A cautionary tale – administrators beware

In the recent Court of Appeal decision of Randhawa & Anor v Turpin & Anor [2017] EWCA Civ 1201 it was held that the appointment of Mr Turpin and Mr Hardy (the Joint Administrators) as administrators of BW Estates Limited (the Company) in 2013 was invalid on the basis that the decision to move the company into administration was made at an inquorate board meeting.

31 Oct 2017
"Expertise senior execs.

As a consequence the Joint Administrators were ordered to repay the remuneration they received for carrying out their duties. This stands as a word of warning to administrators out there who are appointed at the behest of a board.

A brief background to the case

The case concerned an appeal, by the creditors of a company in administration, to overturn the High Court's decision that the appointment of the respondent Joint Administrators was valid.

A husband and wife were the original directors and shareholders of the Company (75% and 25% shareholding respectively). The wife transferred her shares to a company (Belvadere) incorporated in the Isle of Man in the late 80's which was subsequently dissolved in 1996. The effect of dissolution meant that the assets of this company then passed to the Crown as bona vacantia by virtue of the now section 193 of the Isle of Man Companies Act 2006. The husband transferred his shares to his son, David, and he resigned as director, meaning David was now the sole director of the Company.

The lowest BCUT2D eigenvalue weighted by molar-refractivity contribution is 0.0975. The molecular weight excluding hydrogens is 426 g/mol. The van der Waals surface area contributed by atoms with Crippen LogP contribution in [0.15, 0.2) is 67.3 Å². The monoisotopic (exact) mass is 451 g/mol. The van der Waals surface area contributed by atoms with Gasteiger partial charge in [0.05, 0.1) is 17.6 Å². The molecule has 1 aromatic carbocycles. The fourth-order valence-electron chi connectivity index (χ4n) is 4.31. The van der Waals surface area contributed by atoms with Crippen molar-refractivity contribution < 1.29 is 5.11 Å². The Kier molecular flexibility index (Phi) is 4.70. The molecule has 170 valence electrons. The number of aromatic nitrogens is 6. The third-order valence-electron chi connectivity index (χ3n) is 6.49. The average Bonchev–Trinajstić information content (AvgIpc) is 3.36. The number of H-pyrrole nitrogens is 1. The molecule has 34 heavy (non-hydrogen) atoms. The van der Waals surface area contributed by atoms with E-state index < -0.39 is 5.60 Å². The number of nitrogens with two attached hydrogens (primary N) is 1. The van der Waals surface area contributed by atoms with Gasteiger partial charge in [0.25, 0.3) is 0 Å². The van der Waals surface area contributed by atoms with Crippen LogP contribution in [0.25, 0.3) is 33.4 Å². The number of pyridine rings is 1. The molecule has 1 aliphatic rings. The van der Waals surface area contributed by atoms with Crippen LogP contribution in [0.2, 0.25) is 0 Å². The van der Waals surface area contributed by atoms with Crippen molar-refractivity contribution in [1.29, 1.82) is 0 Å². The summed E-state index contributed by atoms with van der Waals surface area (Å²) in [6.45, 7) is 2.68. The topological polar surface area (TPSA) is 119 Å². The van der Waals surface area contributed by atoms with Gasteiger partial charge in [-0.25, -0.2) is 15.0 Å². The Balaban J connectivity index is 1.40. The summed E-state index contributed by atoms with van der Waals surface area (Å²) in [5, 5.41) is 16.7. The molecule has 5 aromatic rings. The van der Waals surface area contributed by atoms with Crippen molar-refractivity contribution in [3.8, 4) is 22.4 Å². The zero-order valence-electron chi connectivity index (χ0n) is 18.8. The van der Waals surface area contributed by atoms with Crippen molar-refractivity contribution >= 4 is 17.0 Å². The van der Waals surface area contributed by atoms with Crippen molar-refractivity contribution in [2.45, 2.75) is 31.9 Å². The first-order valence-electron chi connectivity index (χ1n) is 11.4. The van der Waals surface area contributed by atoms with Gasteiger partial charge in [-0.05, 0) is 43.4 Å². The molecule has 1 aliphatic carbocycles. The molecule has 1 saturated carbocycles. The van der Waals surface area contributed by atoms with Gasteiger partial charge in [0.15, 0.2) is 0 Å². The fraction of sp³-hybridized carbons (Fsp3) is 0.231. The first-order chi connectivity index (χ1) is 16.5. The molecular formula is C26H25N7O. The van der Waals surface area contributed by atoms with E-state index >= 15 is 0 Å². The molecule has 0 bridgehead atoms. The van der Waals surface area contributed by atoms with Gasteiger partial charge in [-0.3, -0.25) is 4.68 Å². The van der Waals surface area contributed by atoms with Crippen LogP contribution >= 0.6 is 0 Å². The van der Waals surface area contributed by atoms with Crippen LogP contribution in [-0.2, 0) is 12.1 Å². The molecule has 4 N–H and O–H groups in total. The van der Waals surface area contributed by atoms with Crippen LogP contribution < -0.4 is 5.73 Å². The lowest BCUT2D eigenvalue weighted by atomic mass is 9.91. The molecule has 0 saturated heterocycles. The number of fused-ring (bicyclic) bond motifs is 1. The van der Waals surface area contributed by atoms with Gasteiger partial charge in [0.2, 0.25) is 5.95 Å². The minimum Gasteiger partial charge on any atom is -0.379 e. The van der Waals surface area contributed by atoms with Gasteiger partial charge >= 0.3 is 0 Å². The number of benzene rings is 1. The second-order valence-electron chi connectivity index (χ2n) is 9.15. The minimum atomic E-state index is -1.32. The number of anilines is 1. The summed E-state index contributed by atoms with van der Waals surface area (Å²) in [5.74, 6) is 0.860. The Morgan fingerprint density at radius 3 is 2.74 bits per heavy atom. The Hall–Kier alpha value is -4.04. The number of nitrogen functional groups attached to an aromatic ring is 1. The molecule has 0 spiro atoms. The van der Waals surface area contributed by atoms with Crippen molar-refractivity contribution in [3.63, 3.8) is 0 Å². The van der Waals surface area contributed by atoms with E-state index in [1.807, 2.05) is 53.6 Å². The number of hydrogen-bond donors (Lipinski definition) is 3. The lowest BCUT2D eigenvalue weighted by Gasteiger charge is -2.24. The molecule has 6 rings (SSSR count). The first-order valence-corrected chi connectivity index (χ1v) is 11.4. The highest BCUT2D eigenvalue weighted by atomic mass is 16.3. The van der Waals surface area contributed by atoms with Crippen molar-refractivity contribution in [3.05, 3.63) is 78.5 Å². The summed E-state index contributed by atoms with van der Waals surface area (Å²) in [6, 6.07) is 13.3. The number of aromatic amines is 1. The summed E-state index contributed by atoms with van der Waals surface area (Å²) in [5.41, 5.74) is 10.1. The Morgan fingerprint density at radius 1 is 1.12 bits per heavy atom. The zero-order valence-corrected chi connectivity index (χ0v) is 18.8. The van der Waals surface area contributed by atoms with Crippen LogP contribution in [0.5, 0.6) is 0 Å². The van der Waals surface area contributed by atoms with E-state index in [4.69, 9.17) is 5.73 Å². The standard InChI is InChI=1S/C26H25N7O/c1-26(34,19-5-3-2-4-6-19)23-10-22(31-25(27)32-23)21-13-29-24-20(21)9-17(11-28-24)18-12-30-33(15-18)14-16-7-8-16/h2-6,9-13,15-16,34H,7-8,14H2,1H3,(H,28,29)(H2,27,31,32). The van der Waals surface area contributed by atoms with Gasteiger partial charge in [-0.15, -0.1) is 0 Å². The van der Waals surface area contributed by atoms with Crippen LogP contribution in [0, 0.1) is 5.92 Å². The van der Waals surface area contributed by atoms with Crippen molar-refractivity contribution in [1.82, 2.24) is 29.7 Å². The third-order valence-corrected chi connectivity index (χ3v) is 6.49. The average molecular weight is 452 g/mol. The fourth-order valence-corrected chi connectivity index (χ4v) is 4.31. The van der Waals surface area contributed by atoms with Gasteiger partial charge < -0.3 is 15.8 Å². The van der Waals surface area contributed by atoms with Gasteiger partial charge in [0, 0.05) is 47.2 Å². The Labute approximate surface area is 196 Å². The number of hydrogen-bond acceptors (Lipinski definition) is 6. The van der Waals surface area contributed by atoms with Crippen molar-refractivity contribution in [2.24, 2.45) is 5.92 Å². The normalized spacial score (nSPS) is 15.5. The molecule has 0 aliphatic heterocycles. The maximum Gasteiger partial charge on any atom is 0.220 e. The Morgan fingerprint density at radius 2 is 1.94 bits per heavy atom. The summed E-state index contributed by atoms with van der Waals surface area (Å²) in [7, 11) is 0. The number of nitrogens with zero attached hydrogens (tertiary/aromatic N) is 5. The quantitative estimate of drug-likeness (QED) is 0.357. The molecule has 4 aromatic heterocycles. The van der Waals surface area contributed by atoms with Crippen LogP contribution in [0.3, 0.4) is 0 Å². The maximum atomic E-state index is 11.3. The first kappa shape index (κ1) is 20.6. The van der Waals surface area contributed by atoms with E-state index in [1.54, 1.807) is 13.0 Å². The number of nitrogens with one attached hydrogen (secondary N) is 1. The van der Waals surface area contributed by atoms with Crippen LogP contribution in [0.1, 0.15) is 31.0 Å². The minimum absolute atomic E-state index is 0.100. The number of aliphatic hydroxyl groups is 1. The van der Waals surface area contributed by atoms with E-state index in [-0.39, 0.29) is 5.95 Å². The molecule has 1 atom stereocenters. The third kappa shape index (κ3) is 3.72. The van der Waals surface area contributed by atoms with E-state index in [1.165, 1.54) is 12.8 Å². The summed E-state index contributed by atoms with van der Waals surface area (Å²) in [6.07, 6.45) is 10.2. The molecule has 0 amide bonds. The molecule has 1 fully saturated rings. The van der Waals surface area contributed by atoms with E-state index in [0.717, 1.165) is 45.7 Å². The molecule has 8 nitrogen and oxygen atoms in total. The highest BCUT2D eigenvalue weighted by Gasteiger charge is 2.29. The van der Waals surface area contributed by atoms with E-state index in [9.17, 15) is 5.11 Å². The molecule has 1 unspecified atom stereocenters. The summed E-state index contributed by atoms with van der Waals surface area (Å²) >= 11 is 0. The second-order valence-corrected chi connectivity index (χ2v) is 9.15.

It was then decided that the Company was to be placed into administration and at a directors meeting in 2013, David acting as director purported to commence the process leading to the appointment of the Joint Administrators. The minutes of this meeting record that "a quorum was present". Crucially the Company's Articles of Association provided that a quorum was formed when two directors were present.

The issue

Initially it was argued successfully in the High Court that the Duomatic principle would override what the Company's Articles of Association said in relation to the quorum requirements.. By way of back ground the Duomatic principle established that where shareholders who have a right to attend and vote at a general meeting agree to something that could have been approved at a general meeting but otherwise was not, that agreement is binding as a resolution as if it had been made at a general meeting. David asserted that as a sole director of a single member company, all shareholders had voted and so this negated the need for complying with the Company's Articles of Association.

Notwithstanding reliance on the Duomatic principle it was also argued and agreed in the High Court that the Company's Articles had been informally varied by reference to the members conduct.

This argument however failed in the Court of Appeal on the basis that the word "member" in the reading of the relevant statute (Company's (Table A-F) Regulations 1985 Schedule 1 paragraph 40, and in the Companies Act 2006 ss.112-113, 123, 127 & 318) included any member registered in the Company's register of members, alive or dead, in an insolvency procedure or dissolved. Obviously a dissolved company cannot actively participate – however their successor in title could and in this case would essentially be the Crown as they were holding Belvadere's 25% shareholding. As a result David was not the sole shareholder of the Company.